If you bypass the seeding and move from the intro straight into your content, you’ve missed the opportunity to address a concern that you know your viewers have before they’ve even verbalized it themselves. Seeding that CTA signals you can help them beyond the one video they’re watching.

Block #3: Your Core Content

At this point, you should be between 20 and 30 seconds into your video. This is when you solve the problem you referenced in the hook—you deliver the tips or the tutorial.

Unless the topic of the video warrants an extensive tutorial, Diana suggests keeping things simple. She prefers to deliver three tips and cautions against anything more than seven. She aims for odd numbers of tips because people are psychologically drawn to odd numbers.



When asked about video length, Diana says, “Your video should be as long as it needs to be and no longer.” For instance, 10-minute videos can be a sweet spot if you’re moving into longer-form content. However, if your topic can be covered in 5 minutes, don’t stretch things out to hit that 10-minute mark. Include only the content most valuable to the viewer.

Keeping your video focused will increase the chance that your viewer watches to the end where you deliver your call to action. It also helps with two important YouTube metrics: audience retention and watch time.

Block #4: Closing With the Call to Action

Don’t think of the close of your video as a final ending. It’s like how Netflix extends your watch time by surfacing a thumbnail for the for you in future episode of the show you’re watching. You want to deliver a CTA that transitions your viewer into watching the video or resource you seeded in Block #2 that answers your viewer’s for you in future logical question.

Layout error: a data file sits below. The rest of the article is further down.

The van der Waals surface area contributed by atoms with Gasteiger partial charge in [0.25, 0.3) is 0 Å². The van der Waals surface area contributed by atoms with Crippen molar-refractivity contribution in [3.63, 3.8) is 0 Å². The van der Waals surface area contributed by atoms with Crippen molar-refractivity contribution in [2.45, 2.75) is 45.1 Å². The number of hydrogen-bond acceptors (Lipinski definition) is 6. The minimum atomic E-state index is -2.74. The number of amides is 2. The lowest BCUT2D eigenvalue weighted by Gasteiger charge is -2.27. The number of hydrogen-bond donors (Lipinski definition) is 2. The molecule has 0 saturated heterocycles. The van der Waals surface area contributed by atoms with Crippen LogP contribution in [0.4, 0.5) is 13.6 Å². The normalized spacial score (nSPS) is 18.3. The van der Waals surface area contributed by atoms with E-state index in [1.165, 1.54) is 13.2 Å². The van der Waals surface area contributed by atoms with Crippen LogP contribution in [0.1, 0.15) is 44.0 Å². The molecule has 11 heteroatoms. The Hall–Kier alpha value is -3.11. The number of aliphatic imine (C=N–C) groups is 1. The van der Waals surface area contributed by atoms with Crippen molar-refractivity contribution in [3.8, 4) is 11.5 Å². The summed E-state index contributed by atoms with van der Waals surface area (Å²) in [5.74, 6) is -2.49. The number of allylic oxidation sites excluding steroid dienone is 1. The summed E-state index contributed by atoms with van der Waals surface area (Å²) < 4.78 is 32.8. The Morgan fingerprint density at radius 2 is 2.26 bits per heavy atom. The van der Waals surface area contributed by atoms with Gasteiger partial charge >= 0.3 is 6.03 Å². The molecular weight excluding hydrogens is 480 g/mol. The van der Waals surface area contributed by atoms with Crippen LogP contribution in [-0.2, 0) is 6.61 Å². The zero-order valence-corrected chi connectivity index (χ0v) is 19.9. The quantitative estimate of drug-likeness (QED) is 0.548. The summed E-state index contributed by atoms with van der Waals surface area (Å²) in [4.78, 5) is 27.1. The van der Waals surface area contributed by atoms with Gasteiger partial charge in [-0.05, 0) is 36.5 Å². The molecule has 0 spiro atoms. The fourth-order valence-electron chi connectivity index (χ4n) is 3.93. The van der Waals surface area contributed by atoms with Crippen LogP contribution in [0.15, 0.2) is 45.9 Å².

You don’t want to simply say, “Click the for you in future video” or “Thanks for watching. Download my free thing.”

Instead, you want to recall and build on that seed you planted. For example, if your video delivered three tips for improving Facebook ad copy, you could say:

If you’ve been confused about how to set up Facebook ads in Business Manager, in the for you in future video, we dive into how to navigate and use Business Manager.

Or if you seeded a lead generator, you could say:

If you’ve been confused about how to set up Facebook ads in Business Manager, download my free guide to learn the first 10 things you need to do to set up Business Manager properly.

Delivering this type of transitional CTA yourself is important because when the viewer gets to the end of your video, YouTube is going to try to get them to watch another video. That video might as well be yours.

Pro Tip: To take full advantage of this seeding and transitional CTA tactic, don’t record one video at a time. Once a month, record at least four videos in one sitting and be sure they make sense in a sequence. Then you’ll always have another video for your viewers to watch.

Editing Your Video

Editing your blocks into a cohesive series that makes sense is what keeps people on YouTube watching your videos. If you’ve followed the framework above, this will be a breeze even if you know nothing about editing.

You simply shave off the front and back parts of the four blocks and put the video together like a layer cake. To visualize this, remove the footage of you drinking water before you began speaking or the footage that shows you referring to your notes before moving on to your for you in future tip. That’s it.

Whether you choose to edit video directly on your phone or a computer, you’ll need some kind of editing software. Mac users can look to iMovie and PC users might use Adobe. Both Mac and PC can work with Filmora.

Key Takeaways From This Episode